The global reform of interest rate benchmarks including the London Interbank Offered Rate (LIBOR), the Euro Interbank Offered Rate (EURIBOR), the Euro Overnight Index Average (EONIA) and certain other Interbank Offered Rates (IBORs) is set to dramatically impact the global financial markets in terms of how these benchmarks perform and are being used. The IBOR reform is the biggest change in the capital markets since the introduction of the Euro at the start of the 21st century.
Regulatory authorities and public and private sectors are working together in several jurisdictional working groups (e.g. the Working Group on Euro Risk-Free Rates, the Sterling Risk-Free Rates Working Group, and the Alternative Reference Rates Committee) to discuss alternative benchmark rates to replace or reform IBORs. In some currencies – notably GBP and USD – the focus of these efforts is now gradually shifting towards supporting a sustainable transition to the alternative RFRs and the development of new products referencing them. For the eurozone, the main focus currently lies on finding adequate fallback provisions to be used in contracts referencing EURIBOR.
More specifically, in the Eurozone, the Euro Interbank Offered Rate (EURIBOR) and the Euro Overnight Index Average (EONIA) are considered critical benchmarks. In September 2018, the ECB’s Euro Risk-Free Rate Working Group recommended that the Euro Short Term Rate (€STR) should replace EONIA, while also providing the basis for developing fallbacks for contracts referencing EURIBOR. With the planned discontinuation of EONIA on 3 January 2022, preparation for the transition to €STR is well underway, including the launch of €STR swaps and the recent euro discounting switch at the clearing houses.
Differences between IBORs and RFRs
LIBOR, EURIBOR and most other IBORs are intended to measure unsecured interbank lending rates and therefore include or imply a credit spread. The proposed RFRs are based on short-term wholesale transactions for unsecured RFRs (i.e. SONIA, TONA and €STR) and repurchase or “repo” transactions for secured RFRs (i.e. SOFR and SARON). As a result, RFRs do not require such a credit spread due to their overnight and near risk free nature. RFRs are, therefore, in most cases expected to be lower than their IBOR equivalents.
IBORs are “term rates”, which means they are published for different periods of time such as 3 months or 6 months and are “forward looking”, which means they are published at the beginning of the borrowing period. Due to IBORs “forward looking” nature it incorporates a term premium to compensate for the risk of default and liquidity risk over the term for which it is calculated. Most RFRs are “backward-looking” overnight rates based on actual historic transactions. They are published at the end of the overnight borrowing period. RFRs therefore do not incorporate any term premium which is imbedded in the IBOR calculation due to lending to another bank on a longer-term basis. It is important to note that RFRs are not completely free of risk, hence they are considered “near risk-free”. RFRs can rise or fall as a result of changing economic conditions and central bank policy decisions.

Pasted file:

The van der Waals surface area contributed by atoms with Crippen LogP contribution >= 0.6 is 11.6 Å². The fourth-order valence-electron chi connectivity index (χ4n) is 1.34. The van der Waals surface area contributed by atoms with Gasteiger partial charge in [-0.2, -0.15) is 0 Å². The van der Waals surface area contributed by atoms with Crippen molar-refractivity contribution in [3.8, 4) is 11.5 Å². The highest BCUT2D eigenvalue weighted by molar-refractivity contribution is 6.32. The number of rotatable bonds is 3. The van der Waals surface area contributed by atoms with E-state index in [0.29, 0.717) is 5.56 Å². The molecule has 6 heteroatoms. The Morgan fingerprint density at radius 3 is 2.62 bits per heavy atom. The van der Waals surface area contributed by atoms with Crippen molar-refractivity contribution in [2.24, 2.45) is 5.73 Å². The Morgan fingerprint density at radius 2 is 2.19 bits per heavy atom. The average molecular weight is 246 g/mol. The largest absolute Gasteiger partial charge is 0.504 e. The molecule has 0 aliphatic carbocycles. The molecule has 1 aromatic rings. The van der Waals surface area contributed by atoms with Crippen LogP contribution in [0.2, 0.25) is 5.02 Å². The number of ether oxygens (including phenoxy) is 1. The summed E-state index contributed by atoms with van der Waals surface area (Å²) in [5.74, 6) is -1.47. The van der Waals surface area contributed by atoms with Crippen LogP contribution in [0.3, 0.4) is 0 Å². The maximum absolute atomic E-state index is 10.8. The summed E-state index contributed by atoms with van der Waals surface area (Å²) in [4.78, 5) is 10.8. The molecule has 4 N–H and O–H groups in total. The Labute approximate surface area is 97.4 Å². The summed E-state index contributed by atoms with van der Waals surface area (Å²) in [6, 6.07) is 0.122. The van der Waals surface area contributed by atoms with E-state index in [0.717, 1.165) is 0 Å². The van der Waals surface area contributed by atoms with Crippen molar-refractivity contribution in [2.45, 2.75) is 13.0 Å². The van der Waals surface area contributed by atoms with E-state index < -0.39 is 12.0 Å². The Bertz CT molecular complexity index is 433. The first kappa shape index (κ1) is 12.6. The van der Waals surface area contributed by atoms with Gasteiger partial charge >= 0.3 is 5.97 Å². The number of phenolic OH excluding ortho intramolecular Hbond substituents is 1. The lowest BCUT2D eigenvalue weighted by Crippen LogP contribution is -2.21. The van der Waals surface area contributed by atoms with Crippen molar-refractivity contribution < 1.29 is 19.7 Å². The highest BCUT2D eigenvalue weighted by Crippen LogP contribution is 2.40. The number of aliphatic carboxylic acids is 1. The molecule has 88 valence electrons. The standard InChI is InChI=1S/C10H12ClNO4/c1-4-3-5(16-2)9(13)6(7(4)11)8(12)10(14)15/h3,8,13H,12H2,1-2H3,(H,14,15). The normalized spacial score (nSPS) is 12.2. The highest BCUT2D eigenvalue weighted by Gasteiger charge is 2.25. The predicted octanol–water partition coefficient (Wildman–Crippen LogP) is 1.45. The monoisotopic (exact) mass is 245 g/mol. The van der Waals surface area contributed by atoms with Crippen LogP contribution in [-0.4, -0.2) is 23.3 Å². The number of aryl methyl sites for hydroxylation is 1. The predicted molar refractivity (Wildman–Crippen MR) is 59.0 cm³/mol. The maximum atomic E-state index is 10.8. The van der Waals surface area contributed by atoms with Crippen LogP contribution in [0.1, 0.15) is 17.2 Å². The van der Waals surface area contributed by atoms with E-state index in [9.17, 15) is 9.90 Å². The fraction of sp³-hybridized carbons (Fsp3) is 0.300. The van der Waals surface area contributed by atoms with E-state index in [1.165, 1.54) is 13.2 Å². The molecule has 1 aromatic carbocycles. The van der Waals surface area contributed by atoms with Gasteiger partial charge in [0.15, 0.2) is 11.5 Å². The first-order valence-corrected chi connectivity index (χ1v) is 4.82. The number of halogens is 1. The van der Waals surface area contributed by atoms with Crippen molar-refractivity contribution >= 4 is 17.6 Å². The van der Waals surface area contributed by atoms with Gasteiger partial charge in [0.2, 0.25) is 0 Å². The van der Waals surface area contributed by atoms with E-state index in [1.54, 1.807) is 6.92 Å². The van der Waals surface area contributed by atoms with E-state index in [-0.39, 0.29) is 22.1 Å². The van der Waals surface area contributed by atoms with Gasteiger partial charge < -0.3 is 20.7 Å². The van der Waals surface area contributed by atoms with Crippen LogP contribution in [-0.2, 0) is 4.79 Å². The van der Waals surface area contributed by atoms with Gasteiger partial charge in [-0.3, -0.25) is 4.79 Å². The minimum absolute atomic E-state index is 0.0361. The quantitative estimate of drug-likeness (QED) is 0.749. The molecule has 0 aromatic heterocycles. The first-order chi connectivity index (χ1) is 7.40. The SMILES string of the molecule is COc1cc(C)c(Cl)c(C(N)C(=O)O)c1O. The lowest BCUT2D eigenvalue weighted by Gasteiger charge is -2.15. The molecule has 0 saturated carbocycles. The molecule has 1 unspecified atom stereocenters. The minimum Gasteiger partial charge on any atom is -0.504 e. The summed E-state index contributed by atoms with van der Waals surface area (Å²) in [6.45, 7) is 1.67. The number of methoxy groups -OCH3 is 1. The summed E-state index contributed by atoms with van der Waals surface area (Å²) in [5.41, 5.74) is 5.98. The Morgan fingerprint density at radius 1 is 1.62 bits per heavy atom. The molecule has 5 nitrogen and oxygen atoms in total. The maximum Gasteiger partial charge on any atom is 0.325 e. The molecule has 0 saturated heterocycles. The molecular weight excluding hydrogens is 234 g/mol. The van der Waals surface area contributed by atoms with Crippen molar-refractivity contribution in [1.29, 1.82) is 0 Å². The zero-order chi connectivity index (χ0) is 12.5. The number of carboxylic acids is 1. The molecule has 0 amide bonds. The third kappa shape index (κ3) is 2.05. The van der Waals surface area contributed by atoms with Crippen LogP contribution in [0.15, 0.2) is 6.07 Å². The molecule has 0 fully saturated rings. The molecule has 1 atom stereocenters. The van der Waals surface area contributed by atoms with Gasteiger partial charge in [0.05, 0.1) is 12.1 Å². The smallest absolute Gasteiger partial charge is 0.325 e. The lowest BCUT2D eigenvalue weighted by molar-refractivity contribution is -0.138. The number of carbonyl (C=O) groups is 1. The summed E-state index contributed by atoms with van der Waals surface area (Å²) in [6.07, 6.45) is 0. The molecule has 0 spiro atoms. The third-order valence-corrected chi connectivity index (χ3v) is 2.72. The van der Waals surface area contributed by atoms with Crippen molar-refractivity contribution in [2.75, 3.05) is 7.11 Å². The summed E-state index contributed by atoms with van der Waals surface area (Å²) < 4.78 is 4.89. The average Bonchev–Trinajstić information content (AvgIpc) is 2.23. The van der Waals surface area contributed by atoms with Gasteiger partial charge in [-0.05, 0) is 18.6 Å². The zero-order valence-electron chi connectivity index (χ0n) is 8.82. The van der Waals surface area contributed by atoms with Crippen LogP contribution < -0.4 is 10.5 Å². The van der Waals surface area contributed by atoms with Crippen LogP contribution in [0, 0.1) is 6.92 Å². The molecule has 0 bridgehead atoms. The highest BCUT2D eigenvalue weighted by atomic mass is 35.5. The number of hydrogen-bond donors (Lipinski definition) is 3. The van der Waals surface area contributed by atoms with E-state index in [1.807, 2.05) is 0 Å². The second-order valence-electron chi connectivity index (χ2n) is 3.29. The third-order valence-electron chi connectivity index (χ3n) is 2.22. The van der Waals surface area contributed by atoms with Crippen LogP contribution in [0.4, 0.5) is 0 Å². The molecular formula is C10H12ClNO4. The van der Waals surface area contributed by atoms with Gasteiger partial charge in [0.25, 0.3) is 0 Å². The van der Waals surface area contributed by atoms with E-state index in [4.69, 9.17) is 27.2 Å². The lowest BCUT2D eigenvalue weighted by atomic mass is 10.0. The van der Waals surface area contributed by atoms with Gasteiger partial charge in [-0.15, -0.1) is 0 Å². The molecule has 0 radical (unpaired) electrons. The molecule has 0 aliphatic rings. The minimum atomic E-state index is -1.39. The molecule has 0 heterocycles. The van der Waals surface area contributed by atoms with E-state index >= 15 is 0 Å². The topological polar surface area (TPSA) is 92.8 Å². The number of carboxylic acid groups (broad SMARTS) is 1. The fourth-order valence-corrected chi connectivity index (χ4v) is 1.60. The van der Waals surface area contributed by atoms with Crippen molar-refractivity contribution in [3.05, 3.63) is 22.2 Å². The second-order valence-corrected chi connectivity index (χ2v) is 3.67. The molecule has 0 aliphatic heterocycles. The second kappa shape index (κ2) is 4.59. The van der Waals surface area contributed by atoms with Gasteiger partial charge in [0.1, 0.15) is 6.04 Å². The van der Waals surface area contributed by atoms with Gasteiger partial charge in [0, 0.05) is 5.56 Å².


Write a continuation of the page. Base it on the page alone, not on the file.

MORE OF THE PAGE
To transition existing contracts and agreements that reference IBORs to the alternative benchmark rates, adjustments for credit and term differences need to be incorporated and applied to the alternate rate. Industry working groups are reviewing methodologies for calculating these so-called “spread adjustments” and are considering whether robust forward-looking term versions of the RFRs can be developed.
ABBL actions as part of the transition
Besides providing technical discussions and support on the implementation of the European Benchmarks Regulation and the participation by ABBL to the General Assembly of the European Money Markets Institute (EMMI), the ABBL is working closely with other industry bodies to ensure that members have full access to the latest developments on the topic, and actively participates in the ongoing industry consultation process towards the ECB and other European authorities.
The ABBL is, in particular, closely cooperating with the Euro-RFR working group set up by the European Central Bank (ECB) through its Luxembourg Ambassador, Mr. Thomas Schröder (European Investment Bank), who will be actively participating in the ABBL working group and has initiated a number of thinking processes as to how the Luxembourg market can be best prepared for the transition:
“Luxembourg official institutions and industry associations play a crucial role in the communication and mobilisation efforts with respect to the interest rate benchmark reforms. ABBL is working with us intensively on various initiatives to foster a sound implementation of the reform. I am grateful that ABBL invited us to join their own working group on benchmarks reform for that matter.”
Thomas Schröder, Working Group on Euro Risk-Free Rates
The challenges of creating alternative benchmarks and their corresponding markets, and for our members to successfully adapt their processes and systems are enormous. The difficulty of addressing the full legal and operational complexities within the given timeframe, and market concerns that the remaining time to transition to €STR is insufficient are only two key topics, among a breadth of issues, ranging from technical and legal problems to communication and client relationship management.
The ABBL and its industry partners stand ready to help the Luxembourg financial sector to make the IBOR transition a success.
By Gilles Walers